Picture this: You live in white bread suburbia in Western Michigan; yours is a Christian family; a majority of local families comprise your local Reformed Church of America congregation; you consider yourself highly dedicated to the teachings of your “mega church”; and you are raising your kids to both live and spread the word of Jesus. Now picture your reaction as your teenager comes home from high school with stories of a school employee who—while on the job—is routinely trying to sell your child on Islam. Your student reports that on this day the lunchroom employee came very close to bullying him over his failure to attend an Islamic youth event he had previously agreed to attend. Your son was confronted by the employee who demanded payment for non-attendance at the Mosque event, and that employee was joined in his plea by the assistant principal—who is also a Muslim, and who echoed the disappointment in your son’s non-appearance during a private, coercive, two-on-one meeting in a closed room.

Now picture another scenario: You, the parent from above, appeared earlier that day for your annual dental visit. When you arrived in the relaxing and well-appointed waiting room, you were greeted by the usual Crescent Moon symbols, and you heard soft, morning prayer music proclaiming “I bear witness that there is no God except Allah,” among other traditional phrases. The pleasant and genuine staff greeted you, and you warmly returned the well-wishes and proceeded into the exam room to have your teeth cleaned. Between the signage and continuous Islamic-themed serenades, the hygienist worked in at least a couple of the expected references to the beauty and peace you could know through Islam, but you smiled politely with full knowledge that she means well, despite her knowledge that you are Christian.

One more scenario: To minimize time off work, you had also scheduled an appointment with your favorite ophthalmologist for later that morning. The Islamic-themed ambiance was more subdued there; nonetheless as you took your seat in the exam room, where the doctor inquired about the current state of your vision. “Hello my friend. So let me ask you, have you had any difficulties at all with your eyes … say, any troubles reading even the fine print of your Koran?”

And the greatest among these is?

So how would each of these events make you feel? If you happen to hold the beliefs of the majority, what would it be like to be the minority in your community, culturally speaking? And which of these three scenarios is more troubling to you? For me, there is one clear answer.

Let’s work backwards and make a couple of observations about the latter two scenarios, where you are patronizing private businesses whose owners are of an Islamic worldview. Regardless of whether you and your fellow Christians are in the majority or in the minority, there seems to me to be no legal, moral, or ethical problem with either of these scenarios—so long as no persecution, bigotry, or coercion is involved. Proprietors are free to proselytize and live their faith however they want, right? If we didn’t like it, we could choose another dentist, or chose another ophthalmologist.  What if it were a Muslim neighborhood and there was no alternative? Well, I suppose these are still just market forces at play, and we’d have to live with it or move elsewhere. Fair enough.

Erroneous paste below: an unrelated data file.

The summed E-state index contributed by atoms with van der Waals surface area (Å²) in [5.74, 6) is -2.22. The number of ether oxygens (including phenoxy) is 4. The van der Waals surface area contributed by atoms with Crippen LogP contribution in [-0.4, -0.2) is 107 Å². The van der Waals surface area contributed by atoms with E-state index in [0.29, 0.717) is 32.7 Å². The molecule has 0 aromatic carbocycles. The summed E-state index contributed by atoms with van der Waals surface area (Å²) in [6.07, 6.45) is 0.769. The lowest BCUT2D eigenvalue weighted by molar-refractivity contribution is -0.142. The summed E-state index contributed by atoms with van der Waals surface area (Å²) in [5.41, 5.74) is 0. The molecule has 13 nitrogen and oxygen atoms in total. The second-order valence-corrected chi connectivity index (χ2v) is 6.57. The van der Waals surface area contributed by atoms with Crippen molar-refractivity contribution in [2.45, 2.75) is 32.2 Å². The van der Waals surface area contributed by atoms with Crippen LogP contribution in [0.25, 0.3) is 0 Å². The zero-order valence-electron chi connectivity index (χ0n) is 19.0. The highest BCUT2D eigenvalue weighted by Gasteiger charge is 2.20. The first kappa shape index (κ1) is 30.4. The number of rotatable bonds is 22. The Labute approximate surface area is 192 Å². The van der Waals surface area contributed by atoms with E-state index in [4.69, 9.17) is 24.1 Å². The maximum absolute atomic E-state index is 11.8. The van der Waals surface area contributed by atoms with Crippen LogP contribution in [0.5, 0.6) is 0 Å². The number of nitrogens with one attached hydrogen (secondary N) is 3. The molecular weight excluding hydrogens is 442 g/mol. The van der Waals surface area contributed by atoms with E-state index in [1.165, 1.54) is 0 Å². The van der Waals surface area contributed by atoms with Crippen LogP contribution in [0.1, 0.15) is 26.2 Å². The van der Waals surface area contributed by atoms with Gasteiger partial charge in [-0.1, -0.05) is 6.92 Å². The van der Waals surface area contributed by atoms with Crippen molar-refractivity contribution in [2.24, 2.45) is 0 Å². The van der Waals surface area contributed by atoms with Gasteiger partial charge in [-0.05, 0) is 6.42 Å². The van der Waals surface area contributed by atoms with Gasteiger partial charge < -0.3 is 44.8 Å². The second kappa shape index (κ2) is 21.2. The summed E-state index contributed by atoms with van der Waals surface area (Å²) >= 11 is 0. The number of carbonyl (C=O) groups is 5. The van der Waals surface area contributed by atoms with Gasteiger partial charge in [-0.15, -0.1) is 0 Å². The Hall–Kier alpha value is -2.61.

Now that being said, there is still value in pondering what it would be like to live as a minority in your local culture. While I made these quasi-fictional merchants Muslim, these two experiences are quite real and fairly emblematic for me in West Michigan; but as a non-believing minority, I experience them with Christian service providers, not Muslim providers. Truly I continue to love and appreciate these people, and harbor no ill-will toward them. (I also recognize that if I wanted to change providers, I might well wind up in the same boat anyway since they are a majority—but perhaps not.) Anyway, it’s all fine with me, though I must confess that I occasionally bristle at the constant reminders of my minority status—in terms of religion and worldview.

But let’s move back to the first scenario, the one with the high-school student; things get a little bit trickier there. How do you feel about this intervention into your family’s private religious beliefs by a government employee? And if it was condoned and supported by the assistant principal, and appeared common or systematic? The truth is that a very similar event happened recently at Michigan school near where I live, only with Christian proselytizing rather than Islamic.

From my perspective as a school board president for our local public school district, there is little doubt that had this scenario played out in our school district, but with two Muslim staff members, the mobs would quickly descend upon our board meetings and administration with a vengeance. Frankly, I’d be crying foul too, and I’d like to share why.